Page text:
Stratification, also known as flow or run chart, is one of the 7 Basic Tools of Quality in data analysis. It is relevant to the field of manufacturing as it allows business leaders to identify patterns within multiple data sets.
One of the 7 Tools of Quality
Sometimes called flow chart, run chart, or run-sequence plot
Type of line graph displaying various data sources
Used for analyzing quality control in manufacturing
Stratification is a mode of data analysis where data is grouped into homogenous groups – called strata – for visual graphical representation.
Each stratum is from a different data source, and is represented differently on the stratification chart according to a visual legend.
The purpose of a stratification chart is to allow someone to see patterns between and different sets of homogenous data. It is not as in-depth, statistically or mathematically-speaking, as a control chart.
Here is an example of a stratification graph:
Stratification and control charts are both basic tools of quality control, but there are a couple significant differences:
A control chart should be used when attempting to see if a process is stable, or with control limits. A stratification chart should be used when investigating the possibility of trends across multiple data sources.
Note that this is also different from a check sheet, one of the other 7 tools of quality.
Earlier, we referred to stratification by other names: flow charts or run charts. For our purposes in explaining basic core concepts, these are all the same thing. However, there is a caveat that there are critical differences between types of stratification analyses.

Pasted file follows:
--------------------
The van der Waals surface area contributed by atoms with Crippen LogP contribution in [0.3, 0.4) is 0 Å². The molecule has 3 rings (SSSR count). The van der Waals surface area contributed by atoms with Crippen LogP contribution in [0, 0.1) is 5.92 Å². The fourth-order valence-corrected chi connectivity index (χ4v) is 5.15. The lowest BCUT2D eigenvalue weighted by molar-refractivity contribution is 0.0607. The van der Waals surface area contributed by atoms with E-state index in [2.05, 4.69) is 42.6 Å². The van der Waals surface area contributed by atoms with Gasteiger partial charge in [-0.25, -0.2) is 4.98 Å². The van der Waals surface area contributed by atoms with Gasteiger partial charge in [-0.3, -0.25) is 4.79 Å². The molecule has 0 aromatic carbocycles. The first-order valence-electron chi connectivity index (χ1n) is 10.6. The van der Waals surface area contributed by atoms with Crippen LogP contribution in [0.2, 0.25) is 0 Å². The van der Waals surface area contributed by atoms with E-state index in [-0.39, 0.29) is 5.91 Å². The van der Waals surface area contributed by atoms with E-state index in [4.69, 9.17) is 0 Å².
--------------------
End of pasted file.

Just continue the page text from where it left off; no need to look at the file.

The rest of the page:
For example, a run chart is a subtype of stratification chart that includes a time sequence. This is often shown along the X-axis.
When using a run chart in particular, the focus in this style of data analysis is measuring a variable against increments of time. An example of this would be measuring units produced on a single production line over the course of a day.
A common use of stratification is in organizing survey data. In this example, data points are visually separated by color or by drawing trend lines.
Because stratification is used for detecting patterns, they can include all sorts of data. Here are some examples of data sources that can be used, even within the same chart:
You may have noticed that this list is incredibly broad. This is because stratification is a very applicable tool by design.
Putting stratification into its simplest terms, it is a way to visually see patterns in data. This means that you can use pretty much any type of data you’d like, as long as you set it up properly by ensuring each stratum is fairly represented according to your specifications.
For example, a shop floor manager would be able to see several groups or “buckets” of data points at once, such as number of workers present each day, the number of defects produced per shift, and number of final products shipped.
These 3 separate strata – workers, defects, and final products – may have statistically significant patterns between them or within each of them, depending on how the data shows up visually.
It’s important to choose the right application for your stratification chart, and that includes following some basic guidelines.
Stratification charts are quite simple analysis tools, but there are definitely elements that must be included. These are:
It is important to remember that stratification charts only show correlation, not necessarily causation. For example, just because similar patterns between strata may emerge within your stratification chart, doesn’t mean that one action causes the other. They may in fact just be correlative. This is why it is helpful to combine stratification with one or many other tools of quality. Many perspectives of the same data sets can expose insights and data collection biases alike.
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